Family Wealth Management is More Than Making Money

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Stocks fell heavily in the US on Friday, led by a sharp decline in ‘hot’ NASDAQ stocks. There’s a whiff of panic in the air, even though stocks are still near their all-time highs. Maybe it’s the furore around high-frequency trading…or the fact that US Federal Reserve Governor Richard Fisher gave a pretty hawkish speech at a Hong Kong conference on Friday.

But we’re not going to discuss markets today. There’s something far more important to talk about. Last week, NAB boss Cameron Cline resigned at the tender age of 46. His reason? To spend more time with his family. His kids are just 12 and 8, and in running the Bank of New Zealand and then the NAB (since 2009) he hasn’t seen much of them.

Let’s hope he hasn’t left it too late. Kids don’t understand careers, money or ambition. They might grow up in a big house, an exclusive neighbourhood and go to a top school, but they’d swap all that in a heartbeat for more time with dad (or mum).

In the age of the two income household, we sacrifice time with our kids to provide them with stuff they don’t really care about. All kids really want is for you spend time with them…kicking a ball, talking, reading books, playing boring games…just doing stuff.

The bottom line is that if you don’t spend the time with them in the early years, you won’t have an enduring relationship with them in adolescence or into adulthood. Like anything in life, it’s time put in that determines the long term reward. So we hope Cameron Cline hasn’t left it too late.

The tough thing about having kids when you’re also trying to build a career is that both things demand a lot of your time. If you neglect your career for your kids, then you compromise the ability to do things later in life, or leave them a financial legacy. If you compromise your kids for your career, then much of your hard work will be in vain.

Like anything, it’s all about achieving balance.

Then, if you’ve managed to pull this miraculous feat off, you find yourself at the back end of life with excess assets wondering the best way to hand things on to your kids — without blowing relationships up.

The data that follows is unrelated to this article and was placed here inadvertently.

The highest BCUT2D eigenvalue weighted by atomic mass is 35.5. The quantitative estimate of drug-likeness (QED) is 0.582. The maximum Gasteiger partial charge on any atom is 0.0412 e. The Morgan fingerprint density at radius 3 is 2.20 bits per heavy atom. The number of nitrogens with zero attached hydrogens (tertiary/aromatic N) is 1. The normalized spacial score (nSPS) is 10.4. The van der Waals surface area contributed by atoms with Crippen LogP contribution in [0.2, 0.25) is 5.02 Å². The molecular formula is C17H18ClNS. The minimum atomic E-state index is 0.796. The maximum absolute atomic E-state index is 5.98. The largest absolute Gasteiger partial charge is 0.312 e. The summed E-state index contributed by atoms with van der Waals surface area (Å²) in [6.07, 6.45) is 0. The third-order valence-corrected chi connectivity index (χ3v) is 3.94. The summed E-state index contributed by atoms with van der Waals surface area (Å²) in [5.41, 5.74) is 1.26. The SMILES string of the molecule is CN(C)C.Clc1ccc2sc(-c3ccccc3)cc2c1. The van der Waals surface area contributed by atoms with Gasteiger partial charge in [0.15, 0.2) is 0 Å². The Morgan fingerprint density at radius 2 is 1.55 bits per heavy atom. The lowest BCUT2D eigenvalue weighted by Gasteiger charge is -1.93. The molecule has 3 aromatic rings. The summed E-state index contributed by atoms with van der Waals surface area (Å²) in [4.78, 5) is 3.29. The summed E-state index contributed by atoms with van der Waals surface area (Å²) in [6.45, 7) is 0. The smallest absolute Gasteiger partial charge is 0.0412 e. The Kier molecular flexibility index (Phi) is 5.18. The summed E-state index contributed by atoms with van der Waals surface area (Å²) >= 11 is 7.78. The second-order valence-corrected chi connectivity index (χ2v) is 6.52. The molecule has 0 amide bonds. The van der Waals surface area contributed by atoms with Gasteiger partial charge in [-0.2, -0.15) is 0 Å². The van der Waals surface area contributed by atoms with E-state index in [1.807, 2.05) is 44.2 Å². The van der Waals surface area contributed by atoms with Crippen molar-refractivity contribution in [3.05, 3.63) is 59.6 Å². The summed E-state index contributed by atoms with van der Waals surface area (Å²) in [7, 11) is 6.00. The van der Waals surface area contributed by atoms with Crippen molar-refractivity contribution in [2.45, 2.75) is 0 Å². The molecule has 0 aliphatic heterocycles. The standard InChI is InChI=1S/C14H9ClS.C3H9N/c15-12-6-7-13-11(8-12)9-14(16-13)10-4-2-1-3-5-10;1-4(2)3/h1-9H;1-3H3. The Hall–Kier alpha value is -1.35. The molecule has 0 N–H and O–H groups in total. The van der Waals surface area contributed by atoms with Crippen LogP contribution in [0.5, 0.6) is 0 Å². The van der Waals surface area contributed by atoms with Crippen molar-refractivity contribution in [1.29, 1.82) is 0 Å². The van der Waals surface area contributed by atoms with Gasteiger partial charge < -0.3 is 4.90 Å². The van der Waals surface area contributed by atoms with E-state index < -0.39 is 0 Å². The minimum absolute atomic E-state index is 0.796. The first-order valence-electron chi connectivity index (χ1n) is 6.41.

This is a crucial aspect of wealth management. Yet not that many people think about it. It’s all about the getting…but there is little thought put into the giving or the passing on. That’s because it’s long term…the benefits of implementing a systematic approach to family wealth accrue over generations, and are not an easy sell for the financial mainstream.

Which is why we launched Gowdie Family Wealth last year. Vern Gowdie, the editor of the publication, is passionate about the topic. So much so that he wrote a book for his daughters on life’s lessons from a mainly financial aspect. (Below you can read an excerpt from Vern’s book on ‘false prophets’ in the financial industry).

Passing wealth on from one generation to the next is not as simple as just leaving a will, or engaging in basic ‘estate planning’. If you want to do it right, it takes time and effort. If you’re interested in this stuff, keep your eye out later this week for a special report from Vern. It will answer many questions you have about family wealth and ensuring that your hard work and legacy endure for generations to come.

Regards,

Greg Canavan+
for The Daily Reckoning Australia

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Greg Canavan
Greg Canavan is the Managing Editor of The Daily Reckoning and is the foremost authority for retail investors on value investing in Australia. He is a former head of Australasian Research for an Australian asset-management group and has been a regular guest on CNBC, Sky Business’s The Perrett Report and Lateline Business. Greg is also the editor of Crisis & Opportunity, an investment publication designed to help investors profit from companies and stocks that are undervalued on the market. To follow Greg's financial world view more closely you can subscribe to The Daily Reckoning for free here. If you’re already a Daily Reckoning subscriber, then we recommend you also join him on Google+. It's where he shares investment research, commentary and ideas that he can't always fit into his regular Daily Reckoning emails. For more on Greg go here.
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